A new cultural venue for Moscow’s Museum Mile—joining others like the Garage Museum of Contemporary Art, the State Tretyakov Gallery, and the Pushkin State Museum of Fine Arts—GES-2 House of Culture opened this month within a structure originally built in 1907 to provide electricity to the city’s tram system. The reconverted power station was designed by Renzo Piano in a recognizable sort of renzopianesco style that maintained the early-20th-century Neo-Russian architectural style of the exterior with an eye for the contemporary, leading to a huge luminous structure with Matisse-blue chimneys and 200-foot-tall pipes that bring clean atmosphere into an ecologically conscious air-conditioning system (even if that air is currently tainted as Russia deals with Covid-19 at its worst wave).
Behind the project is the V-A-C Foundation, established in 2009 by Leonid Mikhelson, a gas magnate and the fourth-richest man in Russia, and the Russian-Italian gallerist Teresa Iarocci Mavica. GES-2 was inspired by the Soviet “Houses of Culture,” public art venues that flourished in the late 19th century to educate the Russian people. To that end, GES-2 includes a library, bookshop, café, and auditorium; an artist-residency block; space for workshops for carpentry, metalwork, textiles, and ceramics; a photo-lab; sound and video recording studios; and, obviously, lots of exhibition space.
The main hall has been conceptualized as a piazza, as the artistic director, affirms: “Our intention is to cater for different publics at the same time and make sure the content we produce is accessible to all,” said GES-2 artistic director Francesco Manacorda. “Our aim is to provide visitors with tools to be able to assess and understand the art on display, so they can develop their own judgment, and we will continue to develop these processes as we move forward.”
GES-2 greets the public with Ragnar Kjartansson’s Santa Barbara – A Living Sculpture, succeeded by working around the idea of a viewer who not only feels welcome but takes part in the programming. The work involves an open film set that reshoots 98 episodes of a popular post-Soviet-era soap opera called Santa Barbara, with local actors and the improvised participation of the spectators, which will surely be influenced by the recreation of the television series that showed the Russians what capitalism would look like during the ten years it was aired, from 1992 to 2002. Each day, until March next year, actors and actresses will imitate the soap opera that had the entire country obsessed with the clothing and surroundings of the original characters.
Kjartansson’s works focused on Russian identity to ironize about the local character, although the artist’s the main motivation was not to stress clichés, but to deepen his love of Russian culture. “I was never told by the institution to focus on Russian identity—I was just asked to do a show,” he said in an email interview. “I have always been fascinated by Russian culture, and for me this show was a great opportunity to work with this fascination.” He seemed to suggest that the idea was entirely his own when he wrote, with a smiley emoticon, “I am not an ad agency, I am a Khudozhnik,” the Russian word for “artist.”
Kjartansson also curated, together with Ingibjörg Sigurjónsdóttir, an accompanying exhibition titled “To Moscow! To Moscow! To Moscow!,” which once again addresses the convolutions of post-Soviet Russia and its relationship with the West through the artworks of Kjartansson himself and his friends and artistic collaborators, almost all Icelanders. Present in the exhibition are paintings by Elizabeth Peyton and photographs by Roni Horn, along with new commissions such as Hildigunnur Birgisdóttir’s GDP (Gross Domestic Product), for which household objects were buried in the walls of the halls, and Magnús Sigurðarson’s installation Fall of the Pedestial Sentience-Last Stand of the Fabulous, Terrific and Super, an inflatable sculpture that mocks the expressions of exaltation of Americans in Russia by way of stacked plinths and words translating to “SUPER” and “AWESOME.”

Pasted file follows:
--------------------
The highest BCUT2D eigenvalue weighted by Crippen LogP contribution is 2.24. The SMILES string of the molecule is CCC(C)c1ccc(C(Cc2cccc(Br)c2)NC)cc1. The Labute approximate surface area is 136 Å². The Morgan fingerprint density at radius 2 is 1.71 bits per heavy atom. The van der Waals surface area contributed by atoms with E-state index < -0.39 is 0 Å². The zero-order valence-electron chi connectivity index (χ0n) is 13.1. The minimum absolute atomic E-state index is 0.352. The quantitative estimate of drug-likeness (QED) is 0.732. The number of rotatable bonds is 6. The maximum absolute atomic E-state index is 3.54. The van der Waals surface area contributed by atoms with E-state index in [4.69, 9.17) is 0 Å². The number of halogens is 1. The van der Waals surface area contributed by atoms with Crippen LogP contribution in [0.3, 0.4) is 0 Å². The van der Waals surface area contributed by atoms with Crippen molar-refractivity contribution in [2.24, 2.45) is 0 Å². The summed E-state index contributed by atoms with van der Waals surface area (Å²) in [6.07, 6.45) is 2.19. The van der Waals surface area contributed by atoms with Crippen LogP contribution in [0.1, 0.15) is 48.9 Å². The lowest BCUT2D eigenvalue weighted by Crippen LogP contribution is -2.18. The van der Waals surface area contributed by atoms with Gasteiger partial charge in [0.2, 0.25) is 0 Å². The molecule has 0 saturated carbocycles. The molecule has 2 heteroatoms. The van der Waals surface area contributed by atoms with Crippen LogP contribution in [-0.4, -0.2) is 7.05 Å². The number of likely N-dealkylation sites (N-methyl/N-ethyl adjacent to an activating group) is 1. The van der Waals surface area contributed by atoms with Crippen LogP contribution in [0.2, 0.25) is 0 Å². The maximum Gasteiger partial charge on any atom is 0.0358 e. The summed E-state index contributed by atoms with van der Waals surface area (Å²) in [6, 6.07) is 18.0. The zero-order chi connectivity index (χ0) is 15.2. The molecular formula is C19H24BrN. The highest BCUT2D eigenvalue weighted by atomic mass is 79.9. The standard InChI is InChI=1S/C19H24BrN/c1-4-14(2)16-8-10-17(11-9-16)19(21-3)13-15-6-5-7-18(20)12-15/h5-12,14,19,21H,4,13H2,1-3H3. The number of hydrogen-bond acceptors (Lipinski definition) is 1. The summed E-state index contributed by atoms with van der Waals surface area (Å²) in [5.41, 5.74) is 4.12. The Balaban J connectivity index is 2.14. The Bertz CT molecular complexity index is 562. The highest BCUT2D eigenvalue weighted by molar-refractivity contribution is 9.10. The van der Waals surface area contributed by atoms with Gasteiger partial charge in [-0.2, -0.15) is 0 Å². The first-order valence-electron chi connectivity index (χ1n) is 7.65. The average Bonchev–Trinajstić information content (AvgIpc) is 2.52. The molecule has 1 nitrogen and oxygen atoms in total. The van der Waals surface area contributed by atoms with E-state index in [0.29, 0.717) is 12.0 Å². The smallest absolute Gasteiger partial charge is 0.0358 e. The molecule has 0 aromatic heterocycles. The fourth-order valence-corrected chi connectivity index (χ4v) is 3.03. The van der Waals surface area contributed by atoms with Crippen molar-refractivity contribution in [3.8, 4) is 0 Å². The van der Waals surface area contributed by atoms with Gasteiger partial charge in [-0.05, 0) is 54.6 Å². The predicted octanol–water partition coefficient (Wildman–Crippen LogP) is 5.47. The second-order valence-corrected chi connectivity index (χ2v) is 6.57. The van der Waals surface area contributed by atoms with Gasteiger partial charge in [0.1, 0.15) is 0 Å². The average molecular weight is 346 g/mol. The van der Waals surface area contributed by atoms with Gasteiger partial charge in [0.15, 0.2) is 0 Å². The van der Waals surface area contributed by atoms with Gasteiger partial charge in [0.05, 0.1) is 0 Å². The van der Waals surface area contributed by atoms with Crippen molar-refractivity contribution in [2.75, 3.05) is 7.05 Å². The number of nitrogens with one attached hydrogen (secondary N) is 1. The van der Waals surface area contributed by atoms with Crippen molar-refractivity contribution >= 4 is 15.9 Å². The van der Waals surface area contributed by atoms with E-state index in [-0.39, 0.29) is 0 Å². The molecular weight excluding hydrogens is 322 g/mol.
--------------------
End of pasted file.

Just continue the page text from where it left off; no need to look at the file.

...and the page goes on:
The other big exhibition that GES-2 opened will travel to the next Venice Biennale, where it will show at what was, until now, only the headquarters of the foundation, V-A-C Zattere. The show, titled “When Gondola Engines Were Taken to Bits: A Carnival in Four Acts,” features new works by Russian artists and a selection of works from the 1990s and 2000s, and reflects the carnivalesque in Russian culture through costumes, dance parties, VR experiences, and even an opera performance. Here, local identity is not revealed by humorously flaunting clichés, as it is in “To Moscow! To Moscow! To Moscow!,” but instead by foregrounding forms of concealment and disguise in the city’s culture.
Within the exhibition there is also programming that, in Russia’s current censorious environment, may be the riskiest: a platform for standup comedy performances. Both this show and “To Moscow! To Moscow! To Moscow!” are under the conceptual umbrella of the general six-month session titled “How Not to Be Colonized?”, a name that of course has another connotation with the threat of a new war against Ukraine as a backdrop.
Although there are a few satirical touches in the initial programming of GES-2, the artworks are careful not to cross any red lines. For the most part, they don’t address political conflicts of any order. It seems that future presentations at the museum will continue that trend. When asked about the subject, Iarocci Mavica said, “I have lived in this country for 32 years now, and through its highs and lows there has always been a conflicting relationship between Russia and the West. I don’t think that this situation is any different today, but this is not relevant to the mission and activities of the V-A-C Foundation.
Manacorda, the director, added, “GES-2 is a house of culture—not a house of politics.”